As mixed faith marriages increase, it is wise that we are all aware of the unique challenges they pose. Francine & Byron discuss some of the issues.

“I say to the youth in my parish, there will be many differences that you will need to negotiate in your future marriage, if you can find someone who shares your faith, that’s one less difference to deal with.”  These were the wise words of our parish priest in 2005, a sentiment shared by many. Observations and discussions with families of interfaith (different religions) and interchurch (different Christian denominations) marriages confirmed that these families did indeed have an additional challenge, though there was no hard evidence to support the position.

A new book discussing interfaith marriage by American author, Naomi Schaefer Riley, “‘Till Faith Do Us Part: How Interfaith Marriage is Transforming America,” (Oxford University Press), has provided some interesting insights into the patterns of formation of interfaith and interchurch unions.  For example:

  • 45% of marriages in the past decade were interfaith
  • Not all religions interfaith-marry at the same rate: 27% of Jews, 23% of Catholics, 39% of Buddhists, 18% of Baptists, 21% of Muslims, and 12% of Mormons were married to a spouse with a different religious identification
  • Age at marriage makes a difference: Of those who married between 26 and 35 years of age, the rate of interfaith marriage was 58%, versus only 48% amongst -younger couples.

Riley also observed increased challenges faced by couples in these unions compared to their ‘same-faith’ counterparts.  Two of the more important ones are:

  • Interfaith marriage reduces the likely-hood of children attending weekly religious services:  37% inter-faith offspring compared with 42% among same-faith children.
  • Divorce is more common among interfaith marriages.; mixed-faith marriages were three times more likely to be divorced or separated than those who were in same-faith marriages.

The author postulates a number of reasons for these outcomes.  In the case of children’s faith practice, many who marry someone of a different faith are already less involved in their own faith-practices, and therefore are less likely to be strongly motivated to raise their children in the faith.  This of course is then reinforced by a spouse who does not share this value, or possibly, is even hostile towards it.

In relation to divorce and separation, it is unclear whether the interfaith/interchurch dimension of the relationship is causal, or whether the absence of a deep connection to a faith-based community weakens the support networks subtlety supporting marriages.  In reality it is probably a mix of both.  Difference in values is always a cause of stress in marriage, and likewise, when a marriage is stressed, any differences are magnified.  Likewise, we often take for granted both the direct and indirect ‘marriage strengthening support’ provided by active  involvement in a faith community.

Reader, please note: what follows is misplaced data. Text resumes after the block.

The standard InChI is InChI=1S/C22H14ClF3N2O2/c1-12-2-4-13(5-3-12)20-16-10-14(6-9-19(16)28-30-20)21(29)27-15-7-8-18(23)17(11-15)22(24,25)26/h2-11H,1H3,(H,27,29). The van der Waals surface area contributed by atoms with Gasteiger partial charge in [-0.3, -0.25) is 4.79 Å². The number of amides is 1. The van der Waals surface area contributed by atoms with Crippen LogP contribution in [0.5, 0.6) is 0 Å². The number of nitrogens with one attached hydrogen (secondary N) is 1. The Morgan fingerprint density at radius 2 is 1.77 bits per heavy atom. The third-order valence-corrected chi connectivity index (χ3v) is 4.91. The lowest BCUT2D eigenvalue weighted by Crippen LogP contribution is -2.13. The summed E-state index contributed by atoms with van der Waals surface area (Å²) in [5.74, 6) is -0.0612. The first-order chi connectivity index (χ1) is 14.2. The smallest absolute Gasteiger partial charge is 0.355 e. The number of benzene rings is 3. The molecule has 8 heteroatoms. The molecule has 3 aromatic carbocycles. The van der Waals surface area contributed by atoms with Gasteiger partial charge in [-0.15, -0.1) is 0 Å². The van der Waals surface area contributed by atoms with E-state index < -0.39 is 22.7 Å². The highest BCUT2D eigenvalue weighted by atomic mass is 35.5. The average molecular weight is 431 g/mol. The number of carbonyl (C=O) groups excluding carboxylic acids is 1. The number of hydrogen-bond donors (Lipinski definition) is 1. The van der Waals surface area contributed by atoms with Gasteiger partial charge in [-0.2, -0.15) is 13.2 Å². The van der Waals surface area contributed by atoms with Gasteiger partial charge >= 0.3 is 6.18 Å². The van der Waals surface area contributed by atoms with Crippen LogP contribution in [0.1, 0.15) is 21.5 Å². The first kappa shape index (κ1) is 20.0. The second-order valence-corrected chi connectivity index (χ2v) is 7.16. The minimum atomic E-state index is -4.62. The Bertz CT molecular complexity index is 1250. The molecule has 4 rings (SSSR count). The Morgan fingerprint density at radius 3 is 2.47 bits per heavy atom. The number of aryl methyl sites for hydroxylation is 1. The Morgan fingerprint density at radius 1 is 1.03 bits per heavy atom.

Riley also noted that more than half of the interfaith subjects said that there was little or no discussion before marriage of the religion that any future children would have. She reported how a number of subjects said that their interest in the faith of their childhood was rekindled by significant life events such as the birth of a child or the death of a close family member leading them change their desires even if they have been discussed at length before marriage. (Read a more detailed review by Fr John Flynn, Zenit: here)

Positive Possibilities for Inter-faith Marriage

Interfaith couples offer an important contribution into inter-religious dialogue – in fact, they are often right at the coal face, living it every day. Interchurch Christian couples in particular can advance the cause of Ecumenism in a very practical way by promoting mutual respect and understanding between the denominations.

However, the contribution of these couples will be proportional to their individual commitment to their own faith; a marginal involvement in the faith by one or both of the pair will limit the degree of insight. It is unfortunately exceedingly rare to find a couple who is both deeply committed to their faith, and actively exploring their differences in a productive way. What is more common is for one spouse to be active and involved in his or her faith and the other to be ‘luke-warm’.

(Read a previous article on the topic: Vatican Looks at Interfaith Marriage: here).

Realities and Challenges